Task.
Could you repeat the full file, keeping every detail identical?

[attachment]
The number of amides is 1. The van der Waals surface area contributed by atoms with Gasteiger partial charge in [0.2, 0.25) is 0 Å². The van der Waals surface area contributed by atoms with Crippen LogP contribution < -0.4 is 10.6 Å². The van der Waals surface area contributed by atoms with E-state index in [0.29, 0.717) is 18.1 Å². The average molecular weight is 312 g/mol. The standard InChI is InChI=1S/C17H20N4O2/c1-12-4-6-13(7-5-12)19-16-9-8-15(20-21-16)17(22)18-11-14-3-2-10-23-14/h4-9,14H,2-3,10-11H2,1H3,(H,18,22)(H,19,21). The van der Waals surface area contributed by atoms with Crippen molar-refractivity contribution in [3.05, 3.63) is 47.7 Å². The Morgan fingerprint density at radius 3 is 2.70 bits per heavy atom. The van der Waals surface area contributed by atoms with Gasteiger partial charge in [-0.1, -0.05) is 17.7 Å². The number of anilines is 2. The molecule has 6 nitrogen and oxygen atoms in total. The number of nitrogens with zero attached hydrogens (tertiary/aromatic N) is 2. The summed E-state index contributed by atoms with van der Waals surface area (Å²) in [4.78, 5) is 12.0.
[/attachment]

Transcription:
The number of amides is 1. The van der Waals surface area contributed by atoms with Gasteiger partial charge in [0.2, 0.25) is 0 Å². The van der Waals surface area contributed by atoms with Crippen LogP contribution < -0.4 is 10.6 Å². The van der Waals surface area contributed by atoms with E-state index in [0.29, 0.717) is 18.1 Å². The average molecular weight is 312 g/mol. The standard InChI is InChI=1S/C17H20N4O2/c1-12-4-6-13(7-5-12)19-16-9-8-15(20-21-16)17(22)18-11-14-3-2-10-23-14/h4-9,14H,2-3,10-11H2,1H3,(H,18,22)(H,19,21). The van der Waals surface area contributed by atoms with Crippen molar-refractivity contribution in [3.05, 3.63) is 47.7 Å². The Morgan fingerprint density at radius 3 is 2.70 bits per heavy atom. The van der Waals surface area contributed by atoms with Gasteiger partial charge in [-0.1, -0.05) is 17.7 Å². The number of anilines is 2. The molecule has 6 nitrogen and oxygen atoms in total. The number of nitrogens with zero attached hydrogens (tertiary/aromatic N) is 2. The summed E-state index contributed by atoms with van der Waals surface area (Å²) in [4.78, 5) is 12.0.